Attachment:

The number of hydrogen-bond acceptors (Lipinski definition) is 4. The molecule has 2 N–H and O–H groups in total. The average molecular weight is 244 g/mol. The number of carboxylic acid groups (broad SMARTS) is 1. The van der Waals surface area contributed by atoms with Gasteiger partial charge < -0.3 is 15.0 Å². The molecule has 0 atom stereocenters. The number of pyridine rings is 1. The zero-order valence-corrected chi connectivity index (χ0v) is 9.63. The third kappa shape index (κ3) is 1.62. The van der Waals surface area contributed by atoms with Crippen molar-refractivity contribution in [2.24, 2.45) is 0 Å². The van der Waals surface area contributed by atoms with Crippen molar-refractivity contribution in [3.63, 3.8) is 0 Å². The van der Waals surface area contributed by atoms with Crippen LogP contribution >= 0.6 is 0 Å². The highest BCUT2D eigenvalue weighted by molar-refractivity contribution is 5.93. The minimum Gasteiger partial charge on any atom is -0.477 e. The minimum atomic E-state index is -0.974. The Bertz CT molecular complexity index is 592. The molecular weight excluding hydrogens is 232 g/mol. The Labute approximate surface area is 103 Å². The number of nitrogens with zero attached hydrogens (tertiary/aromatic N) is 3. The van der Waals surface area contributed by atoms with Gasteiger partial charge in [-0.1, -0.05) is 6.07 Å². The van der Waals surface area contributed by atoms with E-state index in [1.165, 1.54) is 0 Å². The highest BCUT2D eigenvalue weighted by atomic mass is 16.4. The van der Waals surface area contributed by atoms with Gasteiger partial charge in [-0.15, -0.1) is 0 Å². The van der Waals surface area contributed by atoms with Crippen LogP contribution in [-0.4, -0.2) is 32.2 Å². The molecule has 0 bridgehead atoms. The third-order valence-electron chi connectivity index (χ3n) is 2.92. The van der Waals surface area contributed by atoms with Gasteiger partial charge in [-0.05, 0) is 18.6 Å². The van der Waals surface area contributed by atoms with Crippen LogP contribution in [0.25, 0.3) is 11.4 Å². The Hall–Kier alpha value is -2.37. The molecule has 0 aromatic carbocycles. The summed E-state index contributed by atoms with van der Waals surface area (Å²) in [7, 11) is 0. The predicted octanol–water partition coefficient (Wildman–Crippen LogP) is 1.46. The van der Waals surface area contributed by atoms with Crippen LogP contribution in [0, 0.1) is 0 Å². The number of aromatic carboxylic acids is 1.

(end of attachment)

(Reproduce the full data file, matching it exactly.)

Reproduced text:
The number of hydrogen-bond acceptors (Lipinski definition) is 4. The molecule has 2 N–H and O–H groups in total. The average molecular weight is 244 g/mol. The number of carboxylic acid groups (broad SMARTS) is 1. The van der Waals surface area contributed by atoms with Gasteiger partial charge < -0.3 is 15.0 Å². The molecule has 0 atom stereocenters. The number of pyridine rings is 1. The zero-order valence-corrected chi connectivity index (χ0v) is 9.63. The third kappa shape index (κ3) is 1.62. The van der Waals surface area contributed by atoms with Crippen molar-refractivity contribution in [2.24, 2.45) is 0 Å². The van der Waals surface area contributed by atoms with Crippen molar-refractivity contribution in [3.63, 3.8) is 0 Å². The van der Waals surface area contributed by atoms with Crippen LogP contribution >= 0.6 is 0 Å². The highest BCUT2D eigenvalue weighted by molar-refractivity contribution is 5.93. The minimum Gasteiger partial charge on any atom is -0.477 e. The minimum atomic E-state index is -0.974. The Bertz CT molecular complexity index is 592. The molecular weight excluding hydrogens is 232 g/mol. The Labute approximate surface area is 103 Å². The number of nitrogens with zero attached hydrogens (tertiary/aromatic N) is 3. The van der Waals surface area contributed by atoms with Gasteiger partial charge in [-0.1, -0.05) is 6.07 Å². The van der Waals surface area contributed by atoms with E-state index in [1.165, 1.54) is 0 Å². The highest BCUT2D eigenvalue weighted by atomic mass is 16.4. The van der Waals surface area contributed by atoms with Gasteiger partial charge in [-0.15, -0.1) is 0 Å². The van der Waals surface area contributed by atoms with Crippen LogP contribution in [-0.4, -0.2) is 32.2 Å². The molecule has 0 bridgehead atoms. The third-order valence-electron chi connectivity index (χ3n) is 2.92. The van der Waals surface area contributed by atoms with Gasteiger partial charge in [-0.05, 0) is 18.6 Å². The van der Waals surface area contributed by atoms with Crippen LogP contribution in [0.25, 0.3) is 11.4 Å². The Hall–Kier alpha value is -2.37. The molecule has 0 aromatic carbocycles. The summed E-state index contributed by atoms with van der Waals surface area (Å²) in [7, 11) is 0. The predicted octanol–water partition coefficient (Wildman–Crippen LogP) is 1.46. The van der Waals surface area contributed by atoms with Crippen LogP contribution in [0, 0.1) is 0 Å². The number of aromatic carboxylic acids is 1.